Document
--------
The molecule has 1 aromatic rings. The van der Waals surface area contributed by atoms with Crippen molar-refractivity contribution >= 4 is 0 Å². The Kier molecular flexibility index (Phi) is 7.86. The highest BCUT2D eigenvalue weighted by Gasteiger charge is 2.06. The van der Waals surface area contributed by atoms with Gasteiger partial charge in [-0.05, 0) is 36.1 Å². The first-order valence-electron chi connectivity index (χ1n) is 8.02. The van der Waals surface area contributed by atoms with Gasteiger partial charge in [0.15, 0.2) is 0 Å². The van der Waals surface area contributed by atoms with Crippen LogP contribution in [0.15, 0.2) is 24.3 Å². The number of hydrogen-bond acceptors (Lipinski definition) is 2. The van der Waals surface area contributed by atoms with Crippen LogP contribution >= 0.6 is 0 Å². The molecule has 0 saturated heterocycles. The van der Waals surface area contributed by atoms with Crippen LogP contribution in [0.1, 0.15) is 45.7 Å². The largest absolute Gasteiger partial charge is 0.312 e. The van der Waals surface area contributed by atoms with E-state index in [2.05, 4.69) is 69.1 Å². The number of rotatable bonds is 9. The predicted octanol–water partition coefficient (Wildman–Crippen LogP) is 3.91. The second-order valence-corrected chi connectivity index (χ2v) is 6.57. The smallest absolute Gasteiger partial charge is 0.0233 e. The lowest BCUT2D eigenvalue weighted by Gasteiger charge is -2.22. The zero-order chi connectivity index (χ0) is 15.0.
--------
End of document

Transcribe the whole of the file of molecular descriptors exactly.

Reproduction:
The molecule has 1 aromatic rings. The van der Waals surface area contributed by atoms with Crippen molar-refractivity contribution >= 4 is 0 Å². The Kier molecular flexibility index (Phi) is 7.86. The highest BCUT2D eigenvalue weighted by Gasteiger charge is 2.06. The van der Waals surface area contributed by atoms with Gasteiger partial charge in [-0.05, 0) is 36.1 Å². The first-order valence-electron chi connectivity index (χ1n) is 8.02. The van der Waals surface area contributed by atoms with Gasteiger partial charge in [0.15, 0.2) is 0 Å². The van der Waals surface area contributed by atoms with Crippen LogP contribution in [0.15, 0.2) is 24.3 Å². The number of hydrogen-bond acceptors (Lipinski definition) is 2. The van der Waals surface area contributed by atoms with Crippen LogP contribution >= 0.6 is 0 Å². The molecule has 0 saturated heterocycles. The van der Waals surface area contributed by atoms with Crippen LogP contribution in [0.1, 0.15) is 45.7 Å². The largest absolute Gasteiger partial charge is 0.312 e. The van der Waals surface area contributed by atoms with E-state index in [2.05, 4.69) is 69.1 Å². The number of rotatable bonds is 9. The predicted octanol–water partition coefficient (Wildman–Crippen LogP) is 3.91. The second-order valence-corrected chi connectivity index (χ2v) is 6.57. The smallest absolute Gasteiger partial charge is 0.0233 e. The lowest BCUT2D eigenvalue weighted by Gasteiger charge is -2.22. The zero-order chi connectivity index (χ0) is 15.0.